Participating in good corporate social responsibility may buffer your firm's stock price against volatile market swings.

Firm Risk and Stock Price Volatility

Critics suggest CSR activities don’t benefit companies over the long term because they compete for dollars that could be spent on other initiatives, like advertising or R&D. While previous research examined the role of corporate social performance (CSP) on stock growth, risk remains a relatively unstudied outcome.

Researchers Xueming Luo (University of Texas at Arlington)  and C.B. Bhattacharya (European School of Management and Technology) examine the link between a company’s social performance and the volatility of its stock price. The authors hypothesize CSP will reduce the volatility of stock prices due to a reputation or insurance effect.

The authors test their hypotheses using data on CSP from Fortune’s Most Admired Companies and sources. CSP was defined as overall performance in a variety of programs (cause-related marketing, corporate philanthropy, etc.) relative to leading competitors in the industry. Stock prices were taken from the Centre for Research in Security Prices (CRSP). The authors used a set of regression models to test their hypotheses.

CSP Protects Against Firm-Specific Risk

The authors distilled four critical findings from their research:

  • CSP reduces stock volatility when advertising levels are high. The authors suggest this is because firms with more advertising have greater market awareness and more channels to communicate initiatives of all sorts to investors and other stakeholders.
  • CSP reduces stock volatility when R&D levels are high. Innovation is important to stakeholders. If they aren’t confident in a firm’s products and management priorities, CSR can backfire, reducing confidence. The firm may be seen as investing in sustainability at the cost of other key programs.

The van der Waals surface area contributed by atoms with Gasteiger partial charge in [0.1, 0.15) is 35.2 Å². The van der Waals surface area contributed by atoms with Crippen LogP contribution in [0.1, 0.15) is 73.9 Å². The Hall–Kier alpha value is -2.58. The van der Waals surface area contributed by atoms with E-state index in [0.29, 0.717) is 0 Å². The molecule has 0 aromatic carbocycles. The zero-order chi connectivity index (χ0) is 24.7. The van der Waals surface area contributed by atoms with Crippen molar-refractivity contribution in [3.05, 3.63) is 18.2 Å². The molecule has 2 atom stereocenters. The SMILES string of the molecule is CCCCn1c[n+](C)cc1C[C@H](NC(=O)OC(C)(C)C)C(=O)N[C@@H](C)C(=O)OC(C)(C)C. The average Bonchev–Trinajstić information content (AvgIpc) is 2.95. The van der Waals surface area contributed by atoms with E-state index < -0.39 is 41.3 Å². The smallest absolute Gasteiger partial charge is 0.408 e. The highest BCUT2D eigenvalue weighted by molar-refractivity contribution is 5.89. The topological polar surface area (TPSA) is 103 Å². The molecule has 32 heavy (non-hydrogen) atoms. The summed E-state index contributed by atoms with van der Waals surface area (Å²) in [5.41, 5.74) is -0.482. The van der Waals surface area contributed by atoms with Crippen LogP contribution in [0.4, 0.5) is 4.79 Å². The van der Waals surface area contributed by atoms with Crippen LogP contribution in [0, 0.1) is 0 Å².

• When combined with both increased advertising and R&D, CSP leads to increased stock volatility. It’s difficult, if not impossible, to invest extensively in all strategic priorities at once – the initiatives may be perceived with skepticism, or stakeholders may suspect the firm is misallocating resources.
  • Overall, investments in CSP reduce stock price volatility. This lends further support to the hypothesis that CSP acts as insurance. This reduction in risk holds for both firm-idiosyncratic factors and systematic (i.e., market-wide) factors.

The benefits are meaningful – a one-standard deviation increase in CSP from the average can cut firm-specific risk by 10 per cent.

What Managers Need to Know:

  • Leverage your social performance to insulate your firm: Expect you’ll do better if your firm is invested in innovation or advertising.
  • Understand your stakeholders before taking on new sustainability initiatives: Your investors and customers are the ones who determine whether your CSP ‘pays off.’
  • Don’t be “cause exploitative”: Doing everything at once, like pushing simultaneously for social performance, innovation, and advertising, can be seen as irresponsible or just plain ineffective.
  • Consider CSP in the context of other strategic investments: The payoff from sustainability is not proportionate or unconditional; social performance works in tandem with other instruments.

Investments in CSP reduce firm risk, measured by stock volatility. However, risk reduction is present only when a firm pursues a strategy of high R&D or advertising. When your firm invests in CSP, R&D, and advertising simultaneously, be aware that risk can in fact increase.

This study extends the research linking marketing and finance, highlighting the potential for marketing tools combined with CSP to reduce financial risk. The authors also quantify the risk reduction benefits of CSP. Future researchers can use this to quantify marketing levers and their relationships to CSP, and its contingent impact on firm financial performance.


Luo, X., and Bhattacharya, C.B. 2009. “The Debate Over Doing Good: Corporate Social Performance, Strategic Marketing Levers, and Firm-idiosyncratic Risk. Journal of Marketing. 73:198-213.